The adepts knew it too, as they looked at each other, sweat glistening down their necks and abs, streaks of blood criss crossing swirling pitch-black paint over their faces, shoulders and chests. Then with a war cry they charged at Art all as one, soaring through the air with the way of the albatross. In an instant Art knew them to be committed to their strike. With Slender, soft, small, he spun out of their way while kicking into the gravel of the path with the boot on his right foot, sending little pebbles flying at the adept in front of him, then riposted with his blade at the same target. The adept, taken by surprise by the spread of pebbles rushing right at it, flinched, and reacted to Art's blade stroke just a fraction of a second too slow. It cut a gash on the adept's blade arm, about half an inch deep. Its pained suck of air could barely be heard amidst the wailing of the wounded all about him.
Seeing his path to victory, Art continued to press against the wounded adept, even as it leapt out of the way.. Art followed after it with With a single flap of wings, pressing his initiative, blocking the two trailing right after him with his sword and shield. The moment it landed it tried to leap again, but Art lashed out with his sword with a shout of "Why!". Its scimitar arm moved to parry a mite too slowly and Art managed to sneak in a cut against its thigh. It stumbled, aborting its flight and landing on the ground once more, a pained look on hits face.
Art whirled about him to knock aside the two adepts behind him, then continued his spin with his sword with a shout of "won't!" The now twice-wounded adept tried to leap back again, but with its thigh muscles half severed, could only manage a small hop. Seeing Art's rapid approach, it raised its buckler out to block, its eyes squinted shut out of fear. The next moment Art's swinging blade scythed right through its buckler arm. "You!" Its eyes bulged wide, its mouth open in a high pitched scream, and it dropped its scimitar to clutch at its bleeding stump of an arm. Art blocked a frantic intercepting strike from the adept to his left; he knew the one right behind him wasn't about to hit him, then prepared to strike again. "Die!" But a fraction of a second later Art's swing lopped its head off.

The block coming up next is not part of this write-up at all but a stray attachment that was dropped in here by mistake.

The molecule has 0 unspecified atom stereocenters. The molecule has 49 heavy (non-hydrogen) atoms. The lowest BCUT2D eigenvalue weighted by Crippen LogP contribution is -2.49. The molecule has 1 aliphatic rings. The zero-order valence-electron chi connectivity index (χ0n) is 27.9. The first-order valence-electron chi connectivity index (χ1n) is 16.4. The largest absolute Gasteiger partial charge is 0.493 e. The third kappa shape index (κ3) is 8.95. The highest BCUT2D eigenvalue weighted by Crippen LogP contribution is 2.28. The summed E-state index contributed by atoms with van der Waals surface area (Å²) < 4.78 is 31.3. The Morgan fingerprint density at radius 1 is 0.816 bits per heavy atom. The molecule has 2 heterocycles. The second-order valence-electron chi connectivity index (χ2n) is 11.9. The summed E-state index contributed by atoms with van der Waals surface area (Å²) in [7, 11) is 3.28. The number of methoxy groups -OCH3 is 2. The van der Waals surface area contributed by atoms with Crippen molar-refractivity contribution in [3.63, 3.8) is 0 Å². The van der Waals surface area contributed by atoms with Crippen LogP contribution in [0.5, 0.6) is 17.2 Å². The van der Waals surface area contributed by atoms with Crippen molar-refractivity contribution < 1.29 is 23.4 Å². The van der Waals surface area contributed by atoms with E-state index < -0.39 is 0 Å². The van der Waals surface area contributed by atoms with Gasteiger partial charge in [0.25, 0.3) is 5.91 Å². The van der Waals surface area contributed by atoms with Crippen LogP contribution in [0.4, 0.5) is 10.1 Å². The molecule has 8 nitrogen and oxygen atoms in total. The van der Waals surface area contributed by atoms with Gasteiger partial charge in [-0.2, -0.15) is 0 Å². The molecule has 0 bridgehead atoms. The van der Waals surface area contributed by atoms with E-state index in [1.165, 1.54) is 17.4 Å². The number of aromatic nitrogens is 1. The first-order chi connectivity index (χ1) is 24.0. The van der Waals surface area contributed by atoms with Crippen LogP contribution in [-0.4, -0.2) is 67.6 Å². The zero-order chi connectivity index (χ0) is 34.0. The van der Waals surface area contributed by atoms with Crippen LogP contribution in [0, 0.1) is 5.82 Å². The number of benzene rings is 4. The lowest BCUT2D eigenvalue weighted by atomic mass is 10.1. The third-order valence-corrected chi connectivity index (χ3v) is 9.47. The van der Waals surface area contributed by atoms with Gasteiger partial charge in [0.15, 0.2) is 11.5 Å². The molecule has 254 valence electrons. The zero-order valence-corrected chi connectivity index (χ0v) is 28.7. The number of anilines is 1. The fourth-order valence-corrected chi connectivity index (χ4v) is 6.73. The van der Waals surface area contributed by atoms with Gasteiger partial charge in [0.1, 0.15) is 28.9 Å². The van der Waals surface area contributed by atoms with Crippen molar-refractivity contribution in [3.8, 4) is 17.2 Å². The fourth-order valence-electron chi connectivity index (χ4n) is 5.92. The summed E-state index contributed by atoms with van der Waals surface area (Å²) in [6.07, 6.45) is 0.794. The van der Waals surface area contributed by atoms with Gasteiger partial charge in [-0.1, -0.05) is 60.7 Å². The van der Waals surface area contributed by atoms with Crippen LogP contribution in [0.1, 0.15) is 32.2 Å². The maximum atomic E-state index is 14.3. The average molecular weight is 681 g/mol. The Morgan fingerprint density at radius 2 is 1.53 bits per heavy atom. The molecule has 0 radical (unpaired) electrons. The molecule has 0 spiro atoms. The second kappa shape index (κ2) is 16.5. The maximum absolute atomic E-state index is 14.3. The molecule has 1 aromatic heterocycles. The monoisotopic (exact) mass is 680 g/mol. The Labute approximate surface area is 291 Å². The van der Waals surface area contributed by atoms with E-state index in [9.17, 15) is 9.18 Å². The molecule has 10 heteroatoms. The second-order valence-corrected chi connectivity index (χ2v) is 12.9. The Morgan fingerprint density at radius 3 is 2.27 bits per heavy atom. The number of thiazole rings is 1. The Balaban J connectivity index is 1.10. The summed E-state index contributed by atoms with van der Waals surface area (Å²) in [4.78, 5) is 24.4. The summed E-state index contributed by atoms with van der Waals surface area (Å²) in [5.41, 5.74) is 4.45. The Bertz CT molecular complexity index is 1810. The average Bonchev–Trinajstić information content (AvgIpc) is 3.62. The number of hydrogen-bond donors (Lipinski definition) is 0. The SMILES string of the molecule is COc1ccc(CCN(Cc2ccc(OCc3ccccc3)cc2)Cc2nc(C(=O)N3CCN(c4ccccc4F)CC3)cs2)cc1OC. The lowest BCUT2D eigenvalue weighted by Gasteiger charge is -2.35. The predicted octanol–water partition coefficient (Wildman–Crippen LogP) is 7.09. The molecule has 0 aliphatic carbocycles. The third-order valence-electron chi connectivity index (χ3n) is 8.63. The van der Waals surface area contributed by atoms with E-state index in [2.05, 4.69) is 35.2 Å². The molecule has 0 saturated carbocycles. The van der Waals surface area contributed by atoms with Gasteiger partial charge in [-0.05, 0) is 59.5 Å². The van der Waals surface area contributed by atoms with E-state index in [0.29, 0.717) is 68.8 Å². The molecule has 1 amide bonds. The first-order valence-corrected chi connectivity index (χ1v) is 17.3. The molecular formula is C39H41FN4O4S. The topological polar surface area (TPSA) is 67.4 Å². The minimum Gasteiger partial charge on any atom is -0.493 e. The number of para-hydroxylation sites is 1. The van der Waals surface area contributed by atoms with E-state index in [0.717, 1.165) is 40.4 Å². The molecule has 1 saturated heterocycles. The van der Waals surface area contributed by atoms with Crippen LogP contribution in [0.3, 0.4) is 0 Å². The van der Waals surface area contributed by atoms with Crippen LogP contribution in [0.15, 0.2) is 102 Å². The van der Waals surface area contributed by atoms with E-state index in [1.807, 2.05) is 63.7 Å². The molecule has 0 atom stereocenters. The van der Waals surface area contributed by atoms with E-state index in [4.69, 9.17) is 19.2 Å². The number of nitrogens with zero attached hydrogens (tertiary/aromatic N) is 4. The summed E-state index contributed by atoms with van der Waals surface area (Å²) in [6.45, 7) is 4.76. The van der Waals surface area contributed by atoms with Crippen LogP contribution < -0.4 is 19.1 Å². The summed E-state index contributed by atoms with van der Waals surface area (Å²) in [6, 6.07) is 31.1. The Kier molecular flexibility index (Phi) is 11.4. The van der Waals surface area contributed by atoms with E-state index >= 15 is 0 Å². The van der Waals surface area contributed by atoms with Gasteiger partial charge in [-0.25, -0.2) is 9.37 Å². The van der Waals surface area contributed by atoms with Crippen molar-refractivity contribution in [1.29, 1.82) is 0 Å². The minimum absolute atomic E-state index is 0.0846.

"That was a rhetorical question," Art mused, looking at the dead midget.
Whirling back to face the remaining two adepts, he saw they faced him with renewed uncertainty. It was just the three of them now, with the shamans cowering over a dozen meters away. All the others who still stood bore no paint, could not be counted upon to fight beside them. And the rest were the dead and the dying. They'd challenged Art at their best, three adepts on one, the assistance of their woad-painted brothers and with ranged and reanimator support, and lost their shamans, their warriors and now an adept. What could they do now, thus weakened?